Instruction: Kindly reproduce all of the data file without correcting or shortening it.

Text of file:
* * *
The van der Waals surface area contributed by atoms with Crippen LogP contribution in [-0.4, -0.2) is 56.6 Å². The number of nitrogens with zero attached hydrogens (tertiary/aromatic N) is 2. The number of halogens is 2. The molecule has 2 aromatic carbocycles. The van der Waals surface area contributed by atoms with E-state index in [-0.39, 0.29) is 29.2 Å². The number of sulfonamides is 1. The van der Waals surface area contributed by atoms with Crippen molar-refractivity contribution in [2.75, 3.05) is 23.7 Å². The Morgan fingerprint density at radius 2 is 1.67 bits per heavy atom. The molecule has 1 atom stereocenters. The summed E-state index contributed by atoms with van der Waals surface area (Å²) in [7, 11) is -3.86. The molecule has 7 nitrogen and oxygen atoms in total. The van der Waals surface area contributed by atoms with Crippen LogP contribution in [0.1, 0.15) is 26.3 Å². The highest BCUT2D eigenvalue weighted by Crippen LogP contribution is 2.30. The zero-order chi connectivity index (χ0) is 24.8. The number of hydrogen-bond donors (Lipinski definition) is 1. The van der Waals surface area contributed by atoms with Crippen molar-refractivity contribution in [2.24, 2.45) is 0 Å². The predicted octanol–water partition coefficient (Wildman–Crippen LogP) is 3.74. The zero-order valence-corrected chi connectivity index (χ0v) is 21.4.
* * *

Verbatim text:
The van der Waals surface area contributed by atoms with Crippen LogP contribution in [-0.4, -0.2) is 56.6 Å². The number of nitrogens with zero attached hydrogens (tertiary/aromatic N) is 2. The number of halogens is 2. The molecule has 2 aromatic carbocycles. The van der Waals surface area contributed by atoms with E-state index in [-0.39, 0.29) is 29.2 Å². The number of sulfonamides is 1. The van der Waals surface area contributed by atoms with Crippen molar-refractivity contribution in [2.75, 3.05) is 23.7 Å². The Morgan fingerprint density at radius 2 is 1.67 bits per heavy atom. The molecule has 1 atom stereocenters. The summed E-state index contributed by atoms with van der Waals surface area (Å²) in [7, 11) is -3.86. The molecule has 7 nitrogen and oxygen atoms in total. The van der Waals surface area contributed by atoms with Crippen LogP contribution in [0.1, 0.15) is 26.3 Å². The highest BCUT2D eigenvalue weighted by Crippen LogP contribution is 2.30. The zero-order chi connectivity index (χ0) is 24.8. The number of hydrogen-bond donors (Lipinski definition) is 1. The van der Waals surface area contributed by atoms with Crippen molar-refractivity contribution in [2.24, 2.45) is 0 Å². The predicted octanol–water partition coefficient (Wildman–Crippen LogP) is 3.74. The zero-order valence-corrected chi connectivity index (χ0v) is 21.4.